Thirty rhinos relocated to Rwanda in a Boeing 747

Thirty rhinos relocated to Rwanda in a Boeing 747

Thirty rhinos relocated to Rwanda in a Boeing 747

Thirty endangered white rhinos arrived in Rwanda on Nov. 29 after a long journey from South Africa in a Boeing 747, conservationists said, hailing it as the largest single transfer of the species ever undertaken.

The majestic animals, which can weigh up to two tonnes, travelled some 3,400 kilometers from South Africa’s Phinda Private Game Reserve as part of a program to replenish the species’ population, decimated by poaching since the 1970s. 

Once plentiful across sub-Saharan Africa, white rhino suffered first from hunting by European settlers, and later a poaching epidemic which largely wiped them out.

The rhinos began their 40-hour journey to the new home in Akagera National Park in eastern Rwanda following months of preparation, said African Parks, a charity headed by Britain’s Prince Harry which is involved in the exercise.  

“We had to tranquillize them to reduce their stress, which is itself risky, and monitor them,” said African Parks’ CEO Peter Fearnhead, calling the project a success.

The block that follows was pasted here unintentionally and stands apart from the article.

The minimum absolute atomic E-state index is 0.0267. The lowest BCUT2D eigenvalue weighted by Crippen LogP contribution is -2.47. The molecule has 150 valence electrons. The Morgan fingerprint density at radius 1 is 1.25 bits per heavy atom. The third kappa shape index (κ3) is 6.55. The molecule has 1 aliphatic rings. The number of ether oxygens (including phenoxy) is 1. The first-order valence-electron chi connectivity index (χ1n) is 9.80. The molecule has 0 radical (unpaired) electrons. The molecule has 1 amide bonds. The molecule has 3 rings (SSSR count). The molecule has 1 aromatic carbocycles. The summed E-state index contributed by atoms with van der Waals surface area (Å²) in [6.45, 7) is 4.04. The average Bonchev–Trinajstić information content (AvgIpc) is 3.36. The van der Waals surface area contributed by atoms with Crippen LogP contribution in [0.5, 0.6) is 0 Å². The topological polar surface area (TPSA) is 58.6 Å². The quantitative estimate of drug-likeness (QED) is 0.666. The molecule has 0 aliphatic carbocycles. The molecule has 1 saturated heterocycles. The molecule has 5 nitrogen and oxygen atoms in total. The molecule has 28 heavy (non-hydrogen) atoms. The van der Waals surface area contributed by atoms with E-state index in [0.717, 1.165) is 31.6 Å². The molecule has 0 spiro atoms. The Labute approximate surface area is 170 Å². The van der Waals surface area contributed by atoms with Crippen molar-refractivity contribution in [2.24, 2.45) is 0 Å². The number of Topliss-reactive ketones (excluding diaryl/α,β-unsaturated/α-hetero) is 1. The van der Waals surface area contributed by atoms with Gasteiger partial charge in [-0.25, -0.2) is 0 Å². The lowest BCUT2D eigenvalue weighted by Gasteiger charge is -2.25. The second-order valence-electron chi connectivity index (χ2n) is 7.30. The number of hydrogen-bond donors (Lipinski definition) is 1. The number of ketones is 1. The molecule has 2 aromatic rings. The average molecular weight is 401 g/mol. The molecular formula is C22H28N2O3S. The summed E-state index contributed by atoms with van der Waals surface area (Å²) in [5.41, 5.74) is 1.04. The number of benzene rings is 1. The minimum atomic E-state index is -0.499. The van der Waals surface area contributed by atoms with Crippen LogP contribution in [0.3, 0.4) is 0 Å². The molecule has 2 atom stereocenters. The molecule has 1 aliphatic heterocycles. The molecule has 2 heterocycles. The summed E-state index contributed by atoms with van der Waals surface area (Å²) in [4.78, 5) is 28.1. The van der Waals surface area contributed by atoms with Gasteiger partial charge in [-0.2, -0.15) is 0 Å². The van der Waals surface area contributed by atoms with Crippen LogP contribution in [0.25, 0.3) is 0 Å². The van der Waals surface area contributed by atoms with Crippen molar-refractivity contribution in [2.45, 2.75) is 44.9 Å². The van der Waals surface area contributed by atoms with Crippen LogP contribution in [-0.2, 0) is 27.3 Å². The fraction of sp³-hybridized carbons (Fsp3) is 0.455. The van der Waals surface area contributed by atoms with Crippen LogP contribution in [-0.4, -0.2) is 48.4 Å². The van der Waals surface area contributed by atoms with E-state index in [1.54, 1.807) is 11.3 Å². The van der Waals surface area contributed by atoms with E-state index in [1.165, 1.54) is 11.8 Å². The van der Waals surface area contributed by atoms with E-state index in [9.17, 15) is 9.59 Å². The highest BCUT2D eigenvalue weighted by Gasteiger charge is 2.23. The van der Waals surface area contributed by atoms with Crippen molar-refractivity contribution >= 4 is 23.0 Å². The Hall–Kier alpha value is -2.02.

The animals were transported in a chartered Boeing 747 and were placed in two grassy enclosures - each the size of a football stadium - after arriving in the park. Later they will be allowed to roam the expansive park, authorities said. 

“This will provide an opportunity for them to grow in a safe environment from South Africa where three are killed per day by poachers,” said the park’s regional manager Jes Gruner.     

Wildlife transfers are not without risks. In 2018, four out of six relocated black rhinos died a few months after arriving in Chad.     

The southern white rhino, one of two subspecies of white rhino, is now considered endangered with about 20,000 individuals remaining, according to the World Wildlife Fund (WWF).

It is classified as near-threatened by the International Union for Conservation of Nature (IUCN).

The northern white rhino has all but vanished, with only two females left alive.

Scientists are attempting to save the species from extinction by harvesting eggs from the younger of the two animals, Fatu, and using sperm from two deceased males to create embryos in an unprecedented breeding program, which is their last chance at survival.